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Last Saturday Lauren and I checked out Gary Hustwit’s latest film Objectified at the Gene Siskel Film Center. I have to be honest, I loved Hustwit’s previous documentary Helvetica, so I was really excited to see a new design documentary. The film asks the viewer to not only confront the idea that all of the objects we encounter in our day to day lives are designed but also who designed these objects. The all star  cast includes Chris Bangle, Davin Stowell, Dan Formosa , Dieter Rams, Nato Fukusawa, Jonathan Ive, Mac Newson, Rob Walker, and the entertaining Karim Rashid.

I enjoyed Dieter Rams’, the former design director for Braun, list of what makes a good design. In essence , he believes a good design requires the least amount of designing. He names apple as one of the companies with the best design. As much as I enjoy apple products I wish the film felt less like an apple ad and investigated some more aspects of their designs. Like why are their computers designed in a way that makes them difficult to take apart and reassemble without destroying?

I felt like the movie was really easy to consume. Everything is very agreeable, even the geek chic soundtrack. I wished they went a little more into the topic of consumerism, though. In the end all of the designers are designing for a pay check, and this was touched upon, but I wanted to see a bit more of the marketing of goods that most people already own.

John Mahoney, summed up Hustwit’s strengths in his post on Gizmodo, saying “But what’s great (and where Helvetica also ruled) is that Hustwit is a master interviewer. He gets his subjects to speak about what can be a jargon and marketing-voodoo laden industry with total clarity and comfort that folks that didn’t go to design school can comprehend freely. Ive, holding up the single aluminum block from which a unibody MacBook is hewn while trying to control his massive biceps, speaks about how designers are ultimately obsessive, borderline neurotic people. He can’t look at an object anywhere without seeing the multiple layers of intent involved-who designed it, who it’s designed for, what it does well. To Ive, it’s an illness.”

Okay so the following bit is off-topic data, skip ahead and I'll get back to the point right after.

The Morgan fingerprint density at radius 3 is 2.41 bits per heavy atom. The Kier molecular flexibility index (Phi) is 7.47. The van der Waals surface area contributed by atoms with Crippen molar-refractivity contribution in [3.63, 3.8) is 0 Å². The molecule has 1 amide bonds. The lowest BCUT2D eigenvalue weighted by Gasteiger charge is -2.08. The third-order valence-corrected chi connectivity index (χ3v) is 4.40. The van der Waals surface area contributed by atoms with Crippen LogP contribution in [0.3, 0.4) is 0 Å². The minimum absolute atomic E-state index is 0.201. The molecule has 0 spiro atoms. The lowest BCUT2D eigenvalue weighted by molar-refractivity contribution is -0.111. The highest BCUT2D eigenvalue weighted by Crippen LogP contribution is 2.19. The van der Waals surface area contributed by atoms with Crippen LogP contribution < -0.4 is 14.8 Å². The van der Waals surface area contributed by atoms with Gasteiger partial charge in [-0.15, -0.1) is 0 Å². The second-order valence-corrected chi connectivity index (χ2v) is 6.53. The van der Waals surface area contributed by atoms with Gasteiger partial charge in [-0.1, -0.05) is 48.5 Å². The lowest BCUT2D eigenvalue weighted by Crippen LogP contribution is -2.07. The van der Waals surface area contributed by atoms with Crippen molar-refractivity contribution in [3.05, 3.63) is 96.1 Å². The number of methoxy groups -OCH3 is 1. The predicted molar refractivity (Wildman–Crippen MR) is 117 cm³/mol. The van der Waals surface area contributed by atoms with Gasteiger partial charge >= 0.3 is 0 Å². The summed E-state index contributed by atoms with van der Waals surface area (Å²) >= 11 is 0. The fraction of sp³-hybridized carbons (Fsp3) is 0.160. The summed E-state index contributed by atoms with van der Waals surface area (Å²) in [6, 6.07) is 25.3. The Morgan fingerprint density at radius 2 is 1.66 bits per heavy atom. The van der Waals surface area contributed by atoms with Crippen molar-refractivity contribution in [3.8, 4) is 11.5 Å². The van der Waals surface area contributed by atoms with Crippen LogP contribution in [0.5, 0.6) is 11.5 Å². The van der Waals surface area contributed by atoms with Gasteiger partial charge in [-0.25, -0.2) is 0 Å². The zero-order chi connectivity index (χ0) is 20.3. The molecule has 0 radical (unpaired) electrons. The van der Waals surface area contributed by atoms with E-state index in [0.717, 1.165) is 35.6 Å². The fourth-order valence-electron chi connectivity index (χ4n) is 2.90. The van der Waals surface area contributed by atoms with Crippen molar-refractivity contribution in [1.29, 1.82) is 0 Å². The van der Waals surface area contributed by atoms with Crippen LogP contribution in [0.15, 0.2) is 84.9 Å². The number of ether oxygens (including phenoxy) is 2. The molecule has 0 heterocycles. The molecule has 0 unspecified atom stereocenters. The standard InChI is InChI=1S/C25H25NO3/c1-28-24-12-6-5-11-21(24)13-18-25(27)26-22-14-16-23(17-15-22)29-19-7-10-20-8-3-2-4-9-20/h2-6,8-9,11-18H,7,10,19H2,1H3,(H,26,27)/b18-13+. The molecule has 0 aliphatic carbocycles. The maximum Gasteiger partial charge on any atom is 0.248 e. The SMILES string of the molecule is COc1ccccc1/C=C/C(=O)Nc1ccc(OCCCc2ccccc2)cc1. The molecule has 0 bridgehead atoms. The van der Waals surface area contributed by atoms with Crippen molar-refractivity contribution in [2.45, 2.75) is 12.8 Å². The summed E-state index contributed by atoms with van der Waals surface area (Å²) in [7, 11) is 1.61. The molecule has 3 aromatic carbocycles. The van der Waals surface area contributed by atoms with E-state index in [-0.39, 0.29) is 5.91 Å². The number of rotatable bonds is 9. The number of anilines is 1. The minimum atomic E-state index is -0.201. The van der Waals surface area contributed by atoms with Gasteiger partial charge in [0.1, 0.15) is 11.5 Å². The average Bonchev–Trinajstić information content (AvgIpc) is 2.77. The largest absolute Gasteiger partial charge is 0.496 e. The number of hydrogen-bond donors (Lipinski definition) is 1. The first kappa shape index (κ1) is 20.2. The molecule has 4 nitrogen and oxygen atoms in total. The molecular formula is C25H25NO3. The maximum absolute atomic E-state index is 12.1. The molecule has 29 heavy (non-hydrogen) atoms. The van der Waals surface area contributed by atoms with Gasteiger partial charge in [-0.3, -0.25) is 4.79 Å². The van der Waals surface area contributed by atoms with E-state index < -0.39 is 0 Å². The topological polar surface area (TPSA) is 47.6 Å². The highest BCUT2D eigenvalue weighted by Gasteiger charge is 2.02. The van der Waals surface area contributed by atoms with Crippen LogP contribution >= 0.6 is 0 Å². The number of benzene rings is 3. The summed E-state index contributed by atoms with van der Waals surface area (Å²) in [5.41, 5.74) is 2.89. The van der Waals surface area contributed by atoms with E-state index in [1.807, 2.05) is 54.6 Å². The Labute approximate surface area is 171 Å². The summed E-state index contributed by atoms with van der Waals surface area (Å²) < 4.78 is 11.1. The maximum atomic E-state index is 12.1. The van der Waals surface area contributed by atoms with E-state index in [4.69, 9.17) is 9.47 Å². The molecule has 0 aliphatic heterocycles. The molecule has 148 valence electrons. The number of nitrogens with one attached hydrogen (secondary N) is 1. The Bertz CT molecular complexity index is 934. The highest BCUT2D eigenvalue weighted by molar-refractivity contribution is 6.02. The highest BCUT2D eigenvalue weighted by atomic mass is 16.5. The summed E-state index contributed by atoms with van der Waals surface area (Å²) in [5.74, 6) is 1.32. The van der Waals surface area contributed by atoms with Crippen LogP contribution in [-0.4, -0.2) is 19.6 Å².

When Lauren and I walked out of the theater we both questioned what Hustwit would come up with next. According to the documentary blog, Hustwit has said that this film is in fact the second part of to a “design trilogy”. I am excited to see what he has in store next, but doubt it could top Helvetica.

Check out Hustwit’s twitter page to see where the film will be screening.

Objectified will be playing at the Gene Siskel at the Following times. For more info check out their website.

June 5–11
Fri. and Mon.-Thu. at 6:00 pm, 7:30 pm, and 9:00 pm;
Sat. at 3:00 pm, 4:30 pm, 6:00 pm, 7:30 pm, and 9:00 pm;
Sun. at 3:00 pm, 4:30 pm, and 6:00 pm

Meg Onli

Meg Onli is a visual artist and blogger born and raised in Los Angeles, California. Meg moved to Chicago, Illinois in 2005 where she received a Bachelor in Fine Arts from the School of the Art Institute of Chicago. She has been with the Chicago-based art and culture podcast/blog Bad at Sports since 2006 where she is currently the Associate Producer. She has an unfathomable apatite for documentary films, 60s & 70s performance art, and cute cats. Meg has exhibited work in Los Angeles, Chicago, and New York City. Currently, she is working on a project that documents her steps in recording Motwon’s first girl group sensation, the Marvelettes, version of “Where did Our Love Go?”

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